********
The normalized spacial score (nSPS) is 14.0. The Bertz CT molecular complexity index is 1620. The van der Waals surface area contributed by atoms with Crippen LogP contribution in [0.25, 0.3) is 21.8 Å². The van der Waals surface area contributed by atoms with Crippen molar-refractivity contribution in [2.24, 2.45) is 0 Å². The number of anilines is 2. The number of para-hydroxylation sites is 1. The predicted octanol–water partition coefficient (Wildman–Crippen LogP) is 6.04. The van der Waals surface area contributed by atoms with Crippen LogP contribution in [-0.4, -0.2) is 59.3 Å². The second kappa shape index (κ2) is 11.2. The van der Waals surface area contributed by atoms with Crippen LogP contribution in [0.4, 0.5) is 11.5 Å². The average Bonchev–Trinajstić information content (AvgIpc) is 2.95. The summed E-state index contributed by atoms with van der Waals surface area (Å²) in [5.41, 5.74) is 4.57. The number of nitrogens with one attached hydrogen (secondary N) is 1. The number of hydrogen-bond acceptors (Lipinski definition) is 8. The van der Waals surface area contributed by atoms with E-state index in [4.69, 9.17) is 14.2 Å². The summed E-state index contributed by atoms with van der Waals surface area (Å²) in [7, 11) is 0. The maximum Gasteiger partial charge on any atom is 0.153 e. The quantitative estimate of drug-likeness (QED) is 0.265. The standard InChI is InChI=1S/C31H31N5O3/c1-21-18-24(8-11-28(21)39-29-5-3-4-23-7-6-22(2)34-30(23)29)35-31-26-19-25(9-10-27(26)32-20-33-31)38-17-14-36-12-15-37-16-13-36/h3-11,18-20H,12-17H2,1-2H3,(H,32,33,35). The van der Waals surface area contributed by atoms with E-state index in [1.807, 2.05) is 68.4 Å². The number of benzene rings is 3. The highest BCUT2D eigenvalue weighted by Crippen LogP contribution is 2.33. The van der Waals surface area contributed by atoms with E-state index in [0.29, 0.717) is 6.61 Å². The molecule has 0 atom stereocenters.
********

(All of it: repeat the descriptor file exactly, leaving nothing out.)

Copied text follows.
The normalized spacial score (nSPS) is 14.0. The Bertz CT molecular complexity index is 1620. The van der Waals surface area contributed by atoms with Crippen LogP contribution in [0.25, 0.3) is 21.8 Å². The van der Waals surface area contributed by atoms with Crippen molar-refractivity contribution in [2.24, 2.45) is 0 Å². The number of anilines is 2. The number of para-hydroxylation sites is 1. The predicted octanol–water partition coefficient (Wildman–Crippen LogP) is 6.04. The van der Waals surface area contributed by atoms with Crippen LogP contribution in [-0.4, -0.2) is 59.3 Å². The second kappa shape index (κ2) is 11.2. The van der Waals surface area contributed by atoms with Crippen LogP contribution in [0.4, 0.5) is 11.5 Å². The average Bonchev–Trinajstić information content (AvgIpc) is 2.95. The summed E-state index contributed by atoms with van der Waals surface area (Å²) in [5.41, 5.74) is 4.57. The number of nitrogens with one attached hydrogen (secondary N) is 1. The number of hydrogen-bond acceptors (Lipinski definition) is 8. The van der Waals surface area contributed by atoms with E-state index in [4.69, 9.17) is 14.2 Å². The summed E-state index contributed by atoms with van der Waals surface area (Å²) in [7, 11) is 0. The maximum Gasteiger partial charge on any atom is 0.153 e. The quantitative estimate of drug-likeness (QED) is 0.265. The standard InChI is InChI=1S/C31H31N5O3/c1-21-18-24(8-11-28(21)39-29-5-3-4-23-7-6-22(2)34-30(23)29)35-31-26-19-25(9-10-27(26)32-20-33-31)38-17-14-36-12-15-37-16-13-36/h3-11,18-20H,12-17H2,1-2H3,(H,32,33,35). The van der Waals surface area contributed by atoms with E-state index in [1.807, 2.05) is 68.4 Å². The number of benzene rings is 3. The highest BCUT2D eigenvalue weighted by Crippen LogP contribution is 2.33. The van der Waals surface area contributed by atoms with E-state index in [0.29, 0.717) is 6.61 Å². The molecule has 0 atom stereocenters.